complete set of production line, cup or bag noodles
The line can also be modified to make dry noodle
snacks
2) HFM-serial Non-frying (drying process) instant
noodle machines, complete set of production line, cup
or bag noodles
3) Cooking noodle machines, complete set of
production line, drying process
4) Stick noodle production line
5) Fresh raw (or instant) noodle production line
Dashanjiang noodle machines in the world
famous UNILEVER COMPANY (Vietnam)...
7. Flowchart Two popular serials of
our noodle production lines

1. YFM-serial
YFM-serial is the frying instant noodle production
line. The instant noodles will be ready to serve simply
by soaking in hot water for 3-5 minutes. The dry
instant noodles can also be consumed as snack.
Process name: 1. Flour conveying => 2. Mixing ingredient => 3. Aging => 4.
Compound rolling => 5. Slitting and ripple forming => 6. Steaming => 7.
First cooling => 8. Cutting fold => 9. Frying => 10. Arranging => 11. Cooling
=> 12. Inspecting conveying => 13. Final Product

The flow chart is:


2. HFM-serial
HFM-serial is the drying noodles production line. This
process is usually used to make dry noodles that
should be boiled in water before serving. However,
under proper operation parameters, it can also make
low fat instant noodles.
Process name: 1. Flour conveying => 2. Mixing ingredient => 3. Aging => 4.
Compound rolling => 5. Slitting and ripple forming => 6. Steaming => First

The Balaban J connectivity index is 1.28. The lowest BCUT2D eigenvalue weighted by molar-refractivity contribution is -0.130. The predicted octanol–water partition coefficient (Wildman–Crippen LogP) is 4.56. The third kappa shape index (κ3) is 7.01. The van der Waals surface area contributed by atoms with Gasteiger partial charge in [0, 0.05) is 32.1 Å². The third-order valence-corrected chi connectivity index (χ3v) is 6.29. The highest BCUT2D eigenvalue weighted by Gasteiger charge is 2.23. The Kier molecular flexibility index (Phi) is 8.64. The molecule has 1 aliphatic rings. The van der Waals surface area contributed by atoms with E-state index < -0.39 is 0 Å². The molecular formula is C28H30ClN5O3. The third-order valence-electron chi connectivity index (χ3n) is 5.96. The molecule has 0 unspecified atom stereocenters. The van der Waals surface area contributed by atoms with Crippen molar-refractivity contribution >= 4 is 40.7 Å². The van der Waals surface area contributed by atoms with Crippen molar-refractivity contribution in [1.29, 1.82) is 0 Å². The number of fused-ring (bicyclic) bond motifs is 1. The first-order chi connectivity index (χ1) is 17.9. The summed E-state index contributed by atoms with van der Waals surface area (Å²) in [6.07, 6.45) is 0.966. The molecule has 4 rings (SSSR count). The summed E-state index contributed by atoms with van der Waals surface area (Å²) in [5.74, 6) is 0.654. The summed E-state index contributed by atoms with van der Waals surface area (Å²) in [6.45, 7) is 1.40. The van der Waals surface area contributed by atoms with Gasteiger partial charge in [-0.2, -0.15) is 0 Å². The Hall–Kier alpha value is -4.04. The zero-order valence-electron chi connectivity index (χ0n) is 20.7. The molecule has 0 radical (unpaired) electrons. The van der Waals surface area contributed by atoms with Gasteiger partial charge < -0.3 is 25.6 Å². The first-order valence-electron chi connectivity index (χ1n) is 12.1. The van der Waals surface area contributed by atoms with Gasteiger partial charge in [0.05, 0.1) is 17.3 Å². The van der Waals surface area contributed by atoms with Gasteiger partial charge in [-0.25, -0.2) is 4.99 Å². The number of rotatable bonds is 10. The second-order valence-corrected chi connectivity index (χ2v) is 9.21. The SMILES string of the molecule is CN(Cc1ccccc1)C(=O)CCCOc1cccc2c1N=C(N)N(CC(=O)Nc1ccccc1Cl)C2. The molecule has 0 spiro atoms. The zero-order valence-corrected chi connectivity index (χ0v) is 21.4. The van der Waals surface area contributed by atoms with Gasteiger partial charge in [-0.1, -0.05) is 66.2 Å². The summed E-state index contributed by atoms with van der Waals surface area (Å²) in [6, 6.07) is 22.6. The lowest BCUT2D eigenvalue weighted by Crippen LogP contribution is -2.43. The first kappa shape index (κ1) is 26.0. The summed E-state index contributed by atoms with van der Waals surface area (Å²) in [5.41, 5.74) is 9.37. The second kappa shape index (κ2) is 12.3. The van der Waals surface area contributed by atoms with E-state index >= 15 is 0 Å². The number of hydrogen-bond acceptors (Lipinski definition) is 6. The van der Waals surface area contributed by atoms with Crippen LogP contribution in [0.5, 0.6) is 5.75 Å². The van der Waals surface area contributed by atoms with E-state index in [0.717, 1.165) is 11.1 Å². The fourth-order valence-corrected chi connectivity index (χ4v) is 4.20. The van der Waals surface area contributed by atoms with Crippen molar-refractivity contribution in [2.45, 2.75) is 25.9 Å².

cooling => 7. Cutting fold and dividing => 8. Drying => 9. Cooling => 10.
Final Product

The flow chart is:


ANTIOXIDANTS CASE STUDY: Stretching Noodle Shelf-life
Rosemary extracts offer manufacturers an alternative to synthetic products. Read more to find out about the
benefits.
Dated: 1 August 2006
BY GEOK TIN NEO AND HAN VAN DER BROEK KEMIN FOOD INGREDIENTS

Recently, manufacturers have demonstrated an interest in


naturally-occurring antioxidants because of the worldwide
trend towards the reduction or elimination of artificial food
additives. So over the past two years, Kemin Food Ingredients
has studied the efficacy of natural antioxidants in frying oil for
instant-noodle production.

Background
In one recently-completed project, Kemin looked at replacing
200ppm synthetic TBHQ (tert-butylhydroquinone) in frying oil
(RBD palm olein) with natural, proprietary, rosemary extract
(Kemin's Fortium brand). During the study, the quality of the
frying oils was evaluated pre- and post-frying through an
analysis of decomposition materials—polar compound and
peroxide values, alkenals, and free fatty acids.
Shelf-life studies of the instant noodles were carried out at two
storage temperatures: In ambient conditions (25°C), and in the
oven (45°C). Accelerated tests were done on noodle samples
that were kept at ambient temperature—using the Oxygen
Bomb Test and Oxidative Stability Instrument—on a regular
basis throughout the shelf-life studies.

Sensory evaluation was conducted with approximately 20


consumer panelists using the noodles samples stored at
ambient temperature, at the same time points. Oxidative-
indicator tests like peroxide values (PV) and alkenals were
done on a regular basis for samples stored at both
temperatures.

Test results
As expected, noodles without any antioxidant treatment were
the least stable. Over the months, oxidative stability of the